Contrary to popular notion, the best love songs are not made by crooners. They may have the melody, the voice, and the words to make your heart swoon and make you bawl buckets, but somehow, it feels contrived. The words are easily relatable, but still, there's something missing. And if you put in the fact that they make love songs for a living, it somehow diminishes their song's authenticity. Overall, it creates an impact of cheesiness, rather than the intended romantic effect.
"Cause I don't know where you are
and I don't know what to do
are you somewhere feeling lonely
or is there someone loving you..."
It just doesn't bode well on me. Even with the augmented impact of the melody, it still would not convince me of the longing and helplessness the singer wishes to evoke. Though some people would swear unflailing heart-felt audulation over pieces like these, all I can say is "Hello?!"
"Hey girl, I don't want you to cry no more inside
All the money in the world could ever add up to
all the love I have inside
I love you..."
It is a common flaw in love songs to affect the gut area: that, and nothing else. It appeals to emotion, and oftentimes with nary a thought or regard to other vital functions. What puts me off with this is it tends to demote the emotion concerned into nothing but primal instinct: nothing more or less than fear or hunger. If poets and artists regard love as the greatest and most dangerous emotion known to man, how dare the crooners allude to it with dumb disregard?
More than the words themselves, and their pull on the heartstrings, is it asking too much to expect intelligent lyrics on my love songs? Love is known to make fools of men, but it doesn't mean that songs about love should cater to mere troll-like intelligence. Any song that purports to be a love song with indescriminate spatterings of the word "love" is immediately suspect in my books. It suggests a lack of originality and hints at low vacubulary. The English language boasts of a hundred and one ways to describe food, surely, there are as much words that evoke something as wondrous and multi-faceted as one's affection towards another.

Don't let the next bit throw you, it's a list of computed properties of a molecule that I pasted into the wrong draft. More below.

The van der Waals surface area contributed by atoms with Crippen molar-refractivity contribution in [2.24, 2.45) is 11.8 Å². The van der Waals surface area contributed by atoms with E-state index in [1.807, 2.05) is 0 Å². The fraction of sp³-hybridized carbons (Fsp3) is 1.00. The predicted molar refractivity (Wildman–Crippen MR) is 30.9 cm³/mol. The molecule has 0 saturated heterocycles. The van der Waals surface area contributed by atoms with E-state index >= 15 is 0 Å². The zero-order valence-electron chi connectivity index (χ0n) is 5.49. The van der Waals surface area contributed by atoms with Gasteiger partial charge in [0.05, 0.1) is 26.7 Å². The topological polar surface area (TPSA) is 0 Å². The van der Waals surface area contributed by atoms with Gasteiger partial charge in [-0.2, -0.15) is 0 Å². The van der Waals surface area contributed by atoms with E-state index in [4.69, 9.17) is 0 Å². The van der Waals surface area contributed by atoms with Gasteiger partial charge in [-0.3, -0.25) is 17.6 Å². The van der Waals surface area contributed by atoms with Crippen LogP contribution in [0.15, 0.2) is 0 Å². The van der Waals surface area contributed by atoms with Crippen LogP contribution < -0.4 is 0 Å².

"To see you when I wake up
Is a gift I didn't think could be real
To know that you feel the same as I do
Is a three-fold utopian dream..."
The best love songs, for me, are not done by crooners nor boy bands. Surprisingly, the best songs that evoke love come from sources that make you want to headbang while listening. They may not have the vocal range to describe the physical manifestations of love: its high notes of ecstacy; its lingereing low notes of longing; the rolling hums of contentment; and its siren-wails and whistles of despair; but what they lack at vocal acrobatics, they more than make up for with sincerity. Love, as relayed to by these precious few, is unapologetic, complex, and most importantly, intelligent.
"...Who would have thought it would end up like this?
Where everything we talked about is gone
And the only chance we have of moving on
Is try to take it back before it all went wrong"
For Love, and by relation, love songs, to affect the heart is common: it is expected. The majesty of it all is when love affects not only the heart, but also the mind; when one is able to feel love in spite of one's self. Therein lies the magic; it is there where one will experience the true power of love.
For EyviCat and Gentle, who celebrates their fourth anniversary this month, for making me believe that intelligent love songs can exist.